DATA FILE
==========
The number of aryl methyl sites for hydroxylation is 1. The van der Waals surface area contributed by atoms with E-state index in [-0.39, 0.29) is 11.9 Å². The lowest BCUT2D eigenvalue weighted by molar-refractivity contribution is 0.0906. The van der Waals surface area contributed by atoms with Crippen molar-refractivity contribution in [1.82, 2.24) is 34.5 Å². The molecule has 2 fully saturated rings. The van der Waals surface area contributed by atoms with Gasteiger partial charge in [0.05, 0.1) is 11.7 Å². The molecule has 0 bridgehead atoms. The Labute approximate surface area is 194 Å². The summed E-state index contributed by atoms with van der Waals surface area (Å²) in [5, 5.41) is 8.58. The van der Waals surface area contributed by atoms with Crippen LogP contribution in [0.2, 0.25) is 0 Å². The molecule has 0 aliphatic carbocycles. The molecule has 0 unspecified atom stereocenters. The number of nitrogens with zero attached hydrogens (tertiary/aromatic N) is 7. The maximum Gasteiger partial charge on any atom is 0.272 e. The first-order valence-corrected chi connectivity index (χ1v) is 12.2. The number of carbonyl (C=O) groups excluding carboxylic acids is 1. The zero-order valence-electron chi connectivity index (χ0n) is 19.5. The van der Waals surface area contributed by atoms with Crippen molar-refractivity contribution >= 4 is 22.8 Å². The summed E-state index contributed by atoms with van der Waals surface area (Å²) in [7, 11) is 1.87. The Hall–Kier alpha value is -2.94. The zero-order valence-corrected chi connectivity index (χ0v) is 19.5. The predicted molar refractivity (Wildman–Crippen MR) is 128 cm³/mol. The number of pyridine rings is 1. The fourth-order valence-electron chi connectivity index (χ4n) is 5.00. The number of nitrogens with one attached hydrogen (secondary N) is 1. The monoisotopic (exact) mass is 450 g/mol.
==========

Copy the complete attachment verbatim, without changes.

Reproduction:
The number of aryl methyl sites for hydroxylation is 1. The van der Waals surface area contributed by atoms with E-state index in [-0.39, 0.29) is 11.9 Å². The lowest BCUT2D eigenvalue weighted by molar-refractivity contribution is 0.0906. The van der Waals surface area contributed by atoms with Crippen molar-refractivity contribution in [1.82, 2.24) is 34.5 Å². The molecule has 2 fully saturated rings. The van der Waals surface area contributed by atoms with Gasteiger partial charge in [0.05, 0.1) is 11.7 Å². The molecule has 0 bridgehead atoms. The Labute approximate surface area is 194 Å². The summed E-state index contributed by atoms with van der Waals surface area (Å²) in [5, 5.41) is 8.58. The van der Waals surface area contributed by atoms with Crippen LogP contribution in [0.2, 0.25) is 0 Å². The molecule has 0 aliphatic carbocycles. The molecule has 0 unspecified atom stereocenters. The number of nitrogens with zero attached hydrogens (tertiary/aromatic N) is 7. The maximum Gasteiger partial charge on any atom is 0.272 e. The first-order valence-corrected chi connectivity index (χ1v) is 12.2. The number of carbonyl (C=O) groups excluding carboxylic acids is 1. The zero-order valence-electron chi connectivity index (χ0n) is 19.5. The van der Waals surface area contributed by atoms with Crippen molar-refractivity contribution >= 4 is 22.8 Å². The summed E-state index contributed by atoms with van der Waals surface area (Å²) in [7, 11) is 1.87. The Hall–Kier alpha value is -2.94. The zero-order valence-corrected chi connectivity index (χ0v) is 19.5. The predicted molar refractivity (Wildman–Crippen MR) is 128 cm³/mol. The number of pyridine rings is 1. The fourth-order valence-electron chi connectivity index (χ4n) is 5.00. The number of nitrogens with one attached hydrogen (secondary N) is 1. The monoisotopic (exact) mass is 450 g/mol.